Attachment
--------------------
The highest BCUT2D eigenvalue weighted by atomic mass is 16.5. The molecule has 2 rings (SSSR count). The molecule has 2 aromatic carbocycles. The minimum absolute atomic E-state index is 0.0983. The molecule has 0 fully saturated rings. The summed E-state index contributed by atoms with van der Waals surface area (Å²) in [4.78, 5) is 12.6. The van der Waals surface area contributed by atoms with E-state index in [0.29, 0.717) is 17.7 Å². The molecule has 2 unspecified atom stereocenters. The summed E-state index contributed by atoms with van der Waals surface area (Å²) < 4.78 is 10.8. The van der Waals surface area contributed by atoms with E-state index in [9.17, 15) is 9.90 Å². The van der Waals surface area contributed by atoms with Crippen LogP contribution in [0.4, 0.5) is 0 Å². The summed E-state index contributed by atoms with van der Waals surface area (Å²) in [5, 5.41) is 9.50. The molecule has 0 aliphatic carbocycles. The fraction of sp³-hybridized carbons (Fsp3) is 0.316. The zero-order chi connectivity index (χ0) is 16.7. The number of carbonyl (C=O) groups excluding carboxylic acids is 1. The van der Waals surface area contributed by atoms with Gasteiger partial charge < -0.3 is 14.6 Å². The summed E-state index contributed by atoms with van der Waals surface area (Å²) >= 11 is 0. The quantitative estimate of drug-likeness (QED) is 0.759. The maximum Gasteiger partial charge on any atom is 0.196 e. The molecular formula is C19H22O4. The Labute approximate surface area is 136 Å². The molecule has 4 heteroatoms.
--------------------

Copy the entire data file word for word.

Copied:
The highest BCUT2D eigenvalue weighted by atomic mass is 16.5. The molecule has 2 rings (SSSR count). The molecule has 2 aromatic carbocycles. The minimum absolute atomic E-state index is 0.0983. The molecule has 0 fully saturated rings. The summed E-state index contributed by atoms with van der Waals surface area (Å²) in [4.78, 5) is 12.6. The van der Waals surface area contributed by atoms with E-state index in [0.29, 0.717) is 17.7 Å². The molecule has 2 unspecified atom stereocenters. The summed E-state index contributed by atoms with van der Waals surface area (Å²) < 4.78 is 10.8. The van der Waals surface area contributed by atoms with E-state index in [9.17, 15) is 9.90 Å². The van der Waals surface area contributed by atoms with Crippen LogP contribution in [0.4, 0.5) is 0 Å². The summed E-state index contributed by atoms with van der Waals surface area (Å²) in [5, 5.41) is 9.50. The molecule has 0 aliphatic carbocycles. The fraction of sp³-hybridized carbons (Fsp3) is 0.316. The zero-order chi connectivity index (χ0) is 16.7. The number of carbonyl (C=O) groups excluding carboxylic acids is 1. The van der Waals surface area contributed by atoms with Gasteiger partial charge < -0.3 is 14.6 Å². The summed E-state index contributed by atoms with van der Waals surface area (Å²) >= 11 is 0. The quantitative estimate of drug-likeness (QED) is 0.759. The maximum Gasteiger partial charge on any atom is 0.196 e. The molecular formula is C19H22O4. The Labute approximate surface area is 136 Å². The molecule has 4 heteroatoms.